Album Review: Trisha Yearwood, Every Girl (Deluxe Edition)

Trisha Yearwood

Every Girl (Deluxe Edition)

The revamped edition of Trisha Yearwood’s latest album is an improvement over the standard edition.

It accomplishes this through the addition of three new tracks, as well as through a more thoughtful sequencing that improves the album’s overall flow.

In its original iteration, Every Girl opened with the sharp melancholy of “Workin’ On Whiskey,” then went straight into the frothy pop of “Find a Way,” and then into the dreary and meandering Karla Bonoff ballad, “Home.”

It was the most disorienting opening of any Trisha Yearwood album, and heavily contributed to the “everything but the kitchen sink” feeling created by the project as a whole, as if Yearwood had stitched together tracks from multiple albums and thrown them all together on a mixtape.

“Every Girl” is now the first track, and it works so much better thematically, allowing the album to be reframed as an exploration of different aspects and experiences of womanhood, with each song being the path taken by a different girl after they got off of the ferris wheel.

The first new track, “I Dare You to Love,” is a powerful piano ballad that serves as a strong buffer between the title track and that original three-song run. It immediately takes its place among the album’s finest moments.   “Find a Way” is still a strange detour when we get to it, but as the fourth track instead of the first, it doesn’t produce the same sense of musical whiplash.

“The Matador” and “Can’t Take Back Goodbye” are smartly moved up in the track list, creating space between those two high points and the album’s peak, “Bible and a .44,” which features harmonies from Patty Loveless.   Every Girl saved too many of its highlights for its latter half, but the deluxe edition is far better paced.

Now, you can only do so much with a revamped track list, and there are still more middling moments on this collection than any Yearwood album not named Where Your Road Leads.  But the additions of her cover of “Shallow” and a thirtieth anniversary acoustic take on “She’s in Love With the Boy” make the album feel like a celebration of Yearwood’s long career and the breadth of her talent as a vocalist. Even the album’s nearly excessive guest appearances work better if the project is approached with that lens.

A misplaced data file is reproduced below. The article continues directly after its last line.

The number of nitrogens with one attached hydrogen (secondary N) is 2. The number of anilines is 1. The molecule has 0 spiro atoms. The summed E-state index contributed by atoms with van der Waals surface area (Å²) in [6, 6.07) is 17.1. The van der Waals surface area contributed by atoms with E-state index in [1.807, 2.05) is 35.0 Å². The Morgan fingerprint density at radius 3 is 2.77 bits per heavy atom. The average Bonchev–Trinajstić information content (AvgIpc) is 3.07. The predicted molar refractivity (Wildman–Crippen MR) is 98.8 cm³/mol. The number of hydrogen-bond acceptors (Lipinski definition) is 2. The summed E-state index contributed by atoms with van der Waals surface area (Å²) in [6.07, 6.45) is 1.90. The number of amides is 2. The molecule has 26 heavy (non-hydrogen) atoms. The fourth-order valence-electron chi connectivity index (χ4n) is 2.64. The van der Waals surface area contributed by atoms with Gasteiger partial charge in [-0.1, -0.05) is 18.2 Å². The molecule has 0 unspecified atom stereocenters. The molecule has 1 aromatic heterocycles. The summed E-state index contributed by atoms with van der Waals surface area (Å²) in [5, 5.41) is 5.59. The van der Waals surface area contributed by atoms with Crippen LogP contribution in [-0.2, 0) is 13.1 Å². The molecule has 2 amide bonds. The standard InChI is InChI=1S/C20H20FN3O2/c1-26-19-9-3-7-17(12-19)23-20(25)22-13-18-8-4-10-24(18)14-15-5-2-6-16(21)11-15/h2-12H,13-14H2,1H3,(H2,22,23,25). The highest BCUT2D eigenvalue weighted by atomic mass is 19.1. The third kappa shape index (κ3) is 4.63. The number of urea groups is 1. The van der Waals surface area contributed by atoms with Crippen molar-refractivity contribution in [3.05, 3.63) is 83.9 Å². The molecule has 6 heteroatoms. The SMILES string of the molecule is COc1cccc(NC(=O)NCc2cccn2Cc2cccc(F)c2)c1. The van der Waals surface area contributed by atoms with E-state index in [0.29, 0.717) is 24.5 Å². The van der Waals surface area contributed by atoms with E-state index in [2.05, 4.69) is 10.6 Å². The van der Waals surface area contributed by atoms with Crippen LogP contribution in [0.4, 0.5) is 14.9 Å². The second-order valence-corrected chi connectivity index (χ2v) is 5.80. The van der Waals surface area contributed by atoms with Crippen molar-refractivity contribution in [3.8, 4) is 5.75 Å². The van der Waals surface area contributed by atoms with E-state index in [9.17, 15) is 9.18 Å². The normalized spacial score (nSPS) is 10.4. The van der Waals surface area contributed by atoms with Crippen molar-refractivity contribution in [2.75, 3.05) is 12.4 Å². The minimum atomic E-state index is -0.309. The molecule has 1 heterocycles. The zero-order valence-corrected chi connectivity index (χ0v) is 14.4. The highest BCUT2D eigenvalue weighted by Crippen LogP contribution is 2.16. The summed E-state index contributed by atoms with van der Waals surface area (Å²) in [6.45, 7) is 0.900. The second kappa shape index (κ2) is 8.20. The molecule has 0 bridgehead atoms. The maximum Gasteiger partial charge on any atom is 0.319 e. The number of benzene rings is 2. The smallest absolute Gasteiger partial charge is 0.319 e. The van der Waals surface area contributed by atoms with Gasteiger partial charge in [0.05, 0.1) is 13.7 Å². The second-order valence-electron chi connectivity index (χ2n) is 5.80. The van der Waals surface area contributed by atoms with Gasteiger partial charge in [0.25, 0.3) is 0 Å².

And to be fair, Every Girl was still a solid album by anyone else’s standards.  It just wasn’t upper tier Trisha.  But in its new iteration, it’s a little bit closer.


  1. I love the new version of “She’s in Love with the Boy”! Her voice is still so good and I love the production. I don’t know what I’d think of “I Dare You to Love” on its own, but I have to admit that I like the Kelly Clarkson version much better. I find it more motivating.

  2. My issue with Every Girl is Trisha didn’t take enough chances, take enough risks. I really wanted to hear her tackle the great ‘modern’ Matraca Berg-type songwriters: Brandy Clark, Lori McKenna, Erin Enderlin, preferably on songs we haven’t heard before. Take what she’s done brilliantly for 30 years and adapt those sensibilities for the modern era. She just played it too safe. Although I give her tremendous credit for embracing Ashley McBryde and gifting us her version of Gretchen Peters’ “The Matador,” which is easily one of the best songs Peters has written and released in the last decade. With Trisha I always look for, and expect, a Berg or Peters song amongst the track list for any new album. It’s a pre-requisite at this point.

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